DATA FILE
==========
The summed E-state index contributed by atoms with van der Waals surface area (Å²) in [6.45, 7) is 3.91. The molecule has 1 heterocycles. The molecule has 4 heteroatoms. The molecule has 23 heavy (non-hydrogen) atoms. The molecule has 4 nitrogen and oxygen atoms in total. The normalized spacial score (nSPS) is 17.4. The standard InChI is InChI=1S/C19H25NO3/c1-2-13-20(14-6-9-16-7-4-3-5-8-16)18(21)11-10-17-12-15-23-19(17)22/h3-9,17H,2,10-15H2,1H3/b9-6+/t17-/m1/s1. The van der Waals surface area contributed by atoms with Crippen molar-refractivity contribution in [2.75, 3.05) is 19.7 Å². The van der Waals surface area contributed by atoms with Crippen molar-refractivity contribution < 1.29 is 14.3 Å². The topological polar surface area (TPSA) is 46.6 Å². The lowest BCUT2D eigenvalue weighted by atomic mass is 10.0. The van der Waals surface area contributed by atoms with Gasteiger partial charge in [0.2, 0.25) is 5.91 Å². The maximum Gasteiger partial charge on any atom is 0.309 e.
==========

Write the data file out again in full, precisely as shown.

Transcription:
The summed E-state index contributed by atoms with van der Waals surface area (Å²) in [6.45, 7) is 3.91. The molecule has 1 heterocycles. The molecule has 4 heteroatoms. The molecule has 23 heavy (non-hydrogen) atoms. The molecule has 4 nitrogen and oxygen atoms in total. The normalized spacial score (nSPS) is 17.4. The standard InChI is InChI=1S/C19H25NO3/c1-2-13-20(14-6-9-16-7-4-3-5-8-16)18(21)11-10-17-12-15-23-19(17)22/h3-9,17H,2,10-15H2,1H3/b9-6+/t17-/m1/s1. The van der Waals surface area contributed by atoms with Crippen molar-refractivity contribution in [2.75, 3.05) is 19.7 Å². The van der Waals surface area contributed by atoms with Crippen molar-refractivity contribution < 1.29 is 14.3 Å². The topological polar surface area (TPSA) is 46.6 Å². The lowest BCUT2D eigenvalue weighted by atomic mass is 10.0. The van der Waals surface area contributed by atoms with Gasteiger partial charge in [0.2, 0.25) is 5.91 Å². The maximum Gasteiger partial charge on any atom is 0.309 e.